I looked up at this new man in my life like he was crazy. He wore an Irish style hat upon his head. His red beard covered most of his face. I’d never been around anyone with a beard up until this point. My grandfather shaved every morning. My uncle did the same. Even my real father never grew a beard. So now, I found myself with a man who didn’t shave at all. Funny how the paths in our lives sometimes take us to unexpected places.
I watched the man pick up a large log and lay it across these contraptions called “sawhorses” – something he had made out of scrap wood. I studied every move he made, in awe of things I’d never seen before. He explained to me that what we would be doing, would later heat our home. I still didn’t really comprehend what he was saying. For the previous six years of my life, I had lived with my grandparents in upstate New York where a furnace in the basement kept us warm. After that, I lived with my abusive parents in an apartment complex. I don’t know how we got our heat there. But now, I found myself with a couple who had adopted me and lived in a house in the woods that didn’t have a basement. No basement, no furnace. What it did have was a black iron contraption in the kitchen. There was a pipe that led from it into the wall. I would later learn how important it was in keeping us warm during the cold western Virginia winters.
The man with piercing blue eyes produced a bow saw. He instructed me on how to hold the end of the saw while he held the other. Together, we placed the serrated blade of the saw about 12 to 15 inches from the end of the log in the saw horse. Then, we worked together to push and pull the saw back and forth as the blade sunk deeper and deeper into the wood and sawdust fell like snow to the ground. Over and over again, we cut piece by piece from log after log. When a pile of wood had accumulated beneath the saw horse, we worked together to neatly stack it.
Over weeks and months, the woodpile became larger and larger. When the nights became colder, we brought armfuls of wood into the kitchen. There, using old newspapers and kindling, we started a fire in that old wood stove. Slowly, the flames became hotter and brighter. Piece by piece, we added wood until there was a blazing fire within. The stove began to emanate a warmth that filled the room and, eventually, the rest of the house.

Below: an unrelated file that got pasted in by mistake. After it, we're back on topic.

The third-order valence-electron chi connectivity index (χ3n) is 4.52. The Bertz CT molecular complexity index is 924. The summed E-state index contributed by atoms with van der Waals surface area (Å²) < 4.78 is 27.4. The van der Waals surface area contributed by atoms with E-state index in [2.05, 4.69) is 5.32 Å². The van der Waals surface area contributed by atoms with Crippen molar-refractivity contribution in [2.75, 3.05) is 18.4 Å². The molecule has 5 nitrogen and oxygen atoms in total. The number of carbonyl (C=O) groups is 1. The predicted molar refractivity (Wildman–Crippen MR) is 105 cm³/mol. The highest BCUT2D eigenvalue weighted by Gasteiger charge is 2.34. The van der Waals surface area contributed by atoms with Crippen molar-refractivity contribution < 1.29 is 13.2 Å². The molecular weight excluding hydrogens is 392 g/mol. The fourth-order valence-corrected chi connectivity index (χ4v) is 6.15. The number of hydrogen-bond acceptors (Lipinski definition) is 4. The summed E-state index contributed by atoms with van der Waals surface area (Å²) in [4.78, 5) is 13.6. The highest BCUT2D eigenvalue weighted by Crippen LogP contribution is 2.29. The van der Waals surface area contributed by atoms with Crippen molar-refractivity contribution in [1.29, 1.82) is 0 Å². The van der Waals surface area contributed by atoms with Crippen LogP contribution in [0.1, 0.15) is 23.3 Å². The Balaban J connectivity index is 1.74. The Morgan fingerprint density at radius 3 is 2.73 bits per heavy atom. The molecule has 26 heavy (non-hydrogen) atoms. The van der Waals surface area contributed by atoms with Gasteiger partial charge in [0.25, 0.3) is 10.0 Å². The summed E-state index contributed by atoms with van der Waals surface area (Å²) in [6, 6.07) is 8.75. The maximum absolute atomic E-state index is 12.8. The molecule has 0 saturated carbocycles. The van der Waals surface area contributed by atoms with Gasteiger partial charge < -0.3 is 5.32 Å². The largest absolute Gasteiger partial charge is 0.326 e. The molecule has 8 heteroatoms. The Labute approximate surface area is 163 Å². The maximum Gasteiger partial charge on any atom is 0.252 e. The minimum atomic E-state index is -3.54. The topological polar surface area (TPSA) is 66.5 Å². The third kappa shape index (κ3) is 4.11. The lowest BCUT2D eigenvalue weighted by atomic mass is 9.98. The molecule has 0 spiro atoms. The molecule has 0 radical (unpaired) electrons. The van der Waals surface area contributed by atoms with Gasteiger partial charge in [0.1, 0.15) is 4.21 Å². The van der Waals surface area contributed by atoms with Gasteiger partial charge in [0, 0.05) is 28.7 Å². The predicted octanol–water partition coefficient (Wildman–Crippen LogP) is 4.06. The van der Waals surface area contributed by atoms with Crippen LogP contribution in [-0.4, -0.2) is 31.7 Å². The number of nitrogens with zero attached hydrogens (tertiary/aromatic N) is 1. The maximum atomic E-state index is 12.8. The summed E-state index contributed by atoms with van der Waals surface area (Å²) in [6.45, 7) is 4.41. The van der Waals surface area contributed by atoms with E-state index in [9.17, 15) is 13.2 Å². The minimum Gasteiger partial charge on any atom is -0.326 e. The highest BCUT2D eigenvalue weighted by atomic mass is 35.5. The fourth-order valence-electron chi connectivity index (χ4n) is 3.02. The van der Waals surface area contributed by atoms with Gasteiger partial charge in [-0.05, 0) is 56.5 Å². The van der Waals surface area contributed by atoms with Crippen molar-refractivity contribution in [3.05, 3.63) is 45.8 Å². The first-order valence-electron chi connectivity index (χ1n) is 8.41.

There was something so comforting about sitting in that small kitchen, listening to the crackling fire within that wood stove and feeling its wonderful heat. Perhaps it was knowing I was safe and part of a loving family again. Perhaps it was knowing that I had helped contribute to the warmth in the home.
Over the years, I grew to where I could cut the wood on my own. I learned how to neatly stack a wood pile, so it was pleasing to the eye and so the wood would cure properly. I learned many lessons from something as simple as cutting and stacking wood. I learned how cutting wood keeps one warm not once, but twice. You work up a sweat while pushing the saw back and forth. Your heart rate increases while you stack the wood. And, you’re warmed once again as you sit by the wood stove emanating heat from the wood you spent hours and hours cutting and stacking. But, most of all, I learned that there are good people on this earth who I could trust once again. People who truly loved me and taught me that hard work is something of which to be proud.
Hard work is something that builds character and teaches lifelong lessons. The wood piles we spend time building in our lives will benefit us in the long run. I’m forever grateful for the lessons learned from something as simple yet as important as…the woodpile.